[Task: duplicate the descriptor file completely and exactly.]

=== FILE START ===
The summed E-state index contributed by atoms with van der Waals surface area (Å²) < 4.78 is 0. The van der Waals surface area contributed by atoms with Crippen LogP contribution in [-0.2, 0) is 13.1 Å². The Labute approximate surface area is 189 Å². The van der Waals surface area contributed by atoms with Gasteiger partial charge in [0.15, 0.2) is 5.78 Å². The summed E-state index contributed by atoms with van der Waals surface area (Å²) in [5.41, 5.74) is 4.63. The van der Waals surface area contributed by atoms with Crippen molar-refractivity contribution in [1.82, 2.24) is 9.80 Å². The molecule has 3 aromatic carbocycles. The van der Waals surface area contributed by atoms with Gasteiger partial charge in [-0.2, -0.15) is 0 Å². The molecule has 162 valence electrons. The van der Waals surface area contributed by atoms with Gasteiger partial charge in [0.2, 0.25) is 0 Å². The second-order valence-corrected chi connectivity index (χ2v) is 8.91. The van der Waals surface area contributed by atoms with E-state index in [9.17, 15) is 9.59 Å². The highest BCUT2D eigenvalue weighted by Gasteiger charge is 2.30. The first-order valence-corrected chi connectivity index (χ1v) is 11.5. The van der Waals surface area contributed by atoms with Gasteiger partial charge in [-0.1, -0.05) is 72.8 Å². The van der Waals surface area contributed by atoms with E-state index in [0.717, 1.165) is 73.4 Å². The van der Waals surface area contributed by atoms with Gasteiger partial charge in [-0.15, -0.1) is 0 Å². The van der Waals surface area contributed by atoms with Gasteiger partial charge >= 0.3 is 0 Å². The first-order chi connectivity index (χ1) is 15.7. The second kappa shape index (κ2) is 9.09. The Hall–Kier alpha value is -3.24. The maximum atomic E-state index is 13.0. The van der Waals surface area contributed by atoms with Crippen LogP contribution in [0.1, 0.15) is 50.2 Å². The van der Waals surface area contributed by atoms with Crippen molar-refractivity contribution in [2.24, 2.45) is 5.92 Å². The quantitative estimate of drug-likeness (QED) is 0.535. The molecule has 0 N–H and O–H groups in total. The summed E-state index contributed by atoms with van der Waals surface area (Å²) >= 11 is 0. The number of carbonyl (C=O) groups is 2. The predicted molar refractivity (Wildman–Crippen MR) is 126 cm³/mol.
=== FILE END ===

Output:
The summed E-state index contributed by atoms with van der Waals surface area (Å²) < 4.78 is 0. The van der Waals surface area contributed by atoms with Crippen LogP contribution in [-0.2, 0) is 13.1 Å². The Labute approximate surface area is 189 Å². The van der Waals surface area contributed by atoms with Gasteiger partial charge in [0.15, 0.2) is 5.78 Å². The summed E-state index contributed by atoms with van der Waals surface area (Å²) in [5.41, 5.74) is 4.63. The van der Waals surface area contributed by atoms with Crippen molar-refractivity contribution in [1.82, 2.24) is 9.80 Å². The molecule has 3 aromatic carbocycles. The van der Waals surface area contributed by atoms with Gasteiger partial charge in [-0.2, -0.15) is 0 Å². The molecule has 162 valence electrons. The van der Waals surface area contributed by atoms with Gasteiger partial charge in [0.2, 0.25) is 0 Å². The second-order valence-corrected chi connectivity index (χ2v) is 8.91. The van der Waals surface area contributed by atoms with E-state index in [9.17, 15) is 9.59 Å². The highest BCUT2D eigenvalue weighted by Gasteiger charge is 2.30. The first-order valence-corrected chi connectivity index (χ1v) is 11.5. The van der Waals surface area contributed by atoms with Gasteiger partial charge in [-0.1, -0.05) is 72.8 Å². The van der Waals surface area contributed by atoms with E-state index in [0.717, 1.165) is 73.4 Å². The van der Waals surface area contributed by atoms with Gasteiger partial charge in [-0.15, -0.1) is 0 Å². The van der Waals surface area contributed by atoms with Gasteiger partial charge >= 0.3 is 0 Å². The first-order chi connectivity index (χ1) is 15.7. The second kappa shape index (κ2) is 9.09. The Hall–Kier alpha value is -3.24. The maximum atomic E-state index is 13.0. The van der Waals surface area contributed by atoms with Crippen LogP contribution in [0.1, 0.15) is 50.2 Å². The van der Waals surface area contributed by atoms with Crippen molar-refractivity contribution in [2.24, 2.45) is 5.92 Å². The quantitative estimate of drug-likeness (QED) is 0.535. The molecule has 0 N–H and O–H groups in total. The summed E-state index contributed by atoms with van der Waals surface area (Å²) >= 11 is 0. The number of carbonyl (C=O) groups is 2. The predicted molar refractivity (Wildman–Crippen MR) is 126 cm³/mol.